Wednesday, March 18, 2009

Another one bites the dust!

We may not have gotten very far with the repeal of the death penalty in Kansas, but New Mexico has done it. Gov. Bill Richardson today signed the repeal into law.

I've heard it argued that by abolishing the death penalty, we would be devaluing life. We show how cheaply we hold life if we don't kill people. I'm still trying to puzzle through exactly how that works.

The argument that worked to convince Gov. Bill Richardson to sign the bill was apparently that our criminal justice system cannot be trusted, as evidenced by the 130 exonerations among out nation's death row inmates. (That and the contacts from his constituents were about 3-1 in favor of repeal.) In Kansas, the proponents of the repeal relied on the cost argument, that it costs so much more to pursue an execution than to put an offender in prison for life. I don't particularly care what argument works to convince people to abolish the death penalty as long as we get there. I would love it if we could get everyone on board with the idea that it's just wrong to kill, but I'm not picky. I'll take a repeal bill any way I can get it.

So tonight, we've got one more down. 35 to go.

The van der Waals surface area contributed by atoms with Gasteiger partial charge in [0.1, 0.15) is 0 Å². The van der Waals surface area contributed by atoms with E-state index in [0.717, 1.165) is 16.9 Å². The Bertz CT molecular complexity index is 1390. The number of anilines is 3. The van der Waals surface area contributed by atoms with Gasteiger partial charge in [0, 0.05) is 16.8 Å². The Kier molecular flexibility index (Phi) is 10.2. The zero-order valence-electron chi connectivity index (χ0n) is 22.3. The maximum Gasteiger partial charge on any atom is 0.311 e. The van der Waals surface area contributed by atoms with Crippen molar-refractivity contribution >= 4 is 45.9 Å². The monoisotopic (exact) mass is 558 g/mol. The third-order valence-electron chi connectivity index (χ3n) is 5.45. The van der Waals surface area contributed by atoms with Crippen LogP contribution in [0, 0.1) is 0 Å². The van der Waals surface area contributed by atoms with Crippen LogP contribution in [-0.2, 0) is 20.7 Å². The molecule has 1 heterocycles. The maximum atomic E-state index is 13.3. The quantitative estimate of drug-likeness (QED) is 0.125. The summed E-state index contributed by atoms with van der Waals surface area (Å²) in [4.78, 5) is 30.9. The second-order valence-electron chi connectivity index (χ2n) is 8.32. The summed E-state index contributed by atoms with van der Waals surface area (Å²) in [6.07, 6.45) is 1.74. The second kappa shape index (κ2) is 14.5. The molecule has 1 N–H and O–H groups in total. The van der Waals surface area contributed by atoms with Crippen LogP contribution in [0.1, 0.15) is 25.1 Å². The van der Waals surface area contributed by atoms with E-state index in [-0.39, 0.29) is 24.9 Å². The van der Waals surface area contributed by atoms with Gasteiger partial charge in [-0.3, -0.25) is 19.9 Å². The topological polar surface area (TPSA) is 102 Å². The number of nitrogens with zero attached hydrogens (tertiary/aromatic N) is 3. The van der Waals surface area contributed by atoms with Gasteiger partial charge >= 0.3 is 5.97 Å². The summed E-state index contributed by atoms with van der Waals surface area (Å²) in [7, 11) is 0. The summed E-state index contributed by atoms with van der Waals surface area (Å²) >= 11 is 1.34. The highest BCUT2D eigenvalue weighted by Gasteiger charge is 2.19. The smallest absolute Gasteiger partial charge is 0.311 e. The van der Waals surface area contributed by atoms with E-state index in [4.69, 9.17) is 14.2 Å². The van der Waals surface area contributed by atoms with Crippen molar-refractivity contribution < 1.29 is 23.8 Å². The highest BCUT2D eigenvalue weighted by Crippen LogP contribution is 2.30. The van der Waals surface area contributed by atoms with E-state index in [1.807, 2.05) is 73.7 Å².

Tuesday, March 17, 2009

My favorite day

of the year is March 18. Because on March 18, it's over: the meanest, loudest, most obnoxious day of the year. Yes, I'm a no-fun curmudgeon. I'm an old fuddy-duddy. I'm the Scrooge of March. I hate St. Patrick's Day.

I don't remember always hating it. It seems to me back in the day, I didn't actually have to take too much crap from anyone for declining to wear green. I don't wear green because a) I'm a non-conformist and 2) it's not a great color for me. Except that second one probably isn't true with my dark hair and hazel eyes, so it's really much more of the first one. I just don't remember it being that big a deal when I was younger. I'm not Irish or Catholic, so it never seemed like something that really had anything to do with me.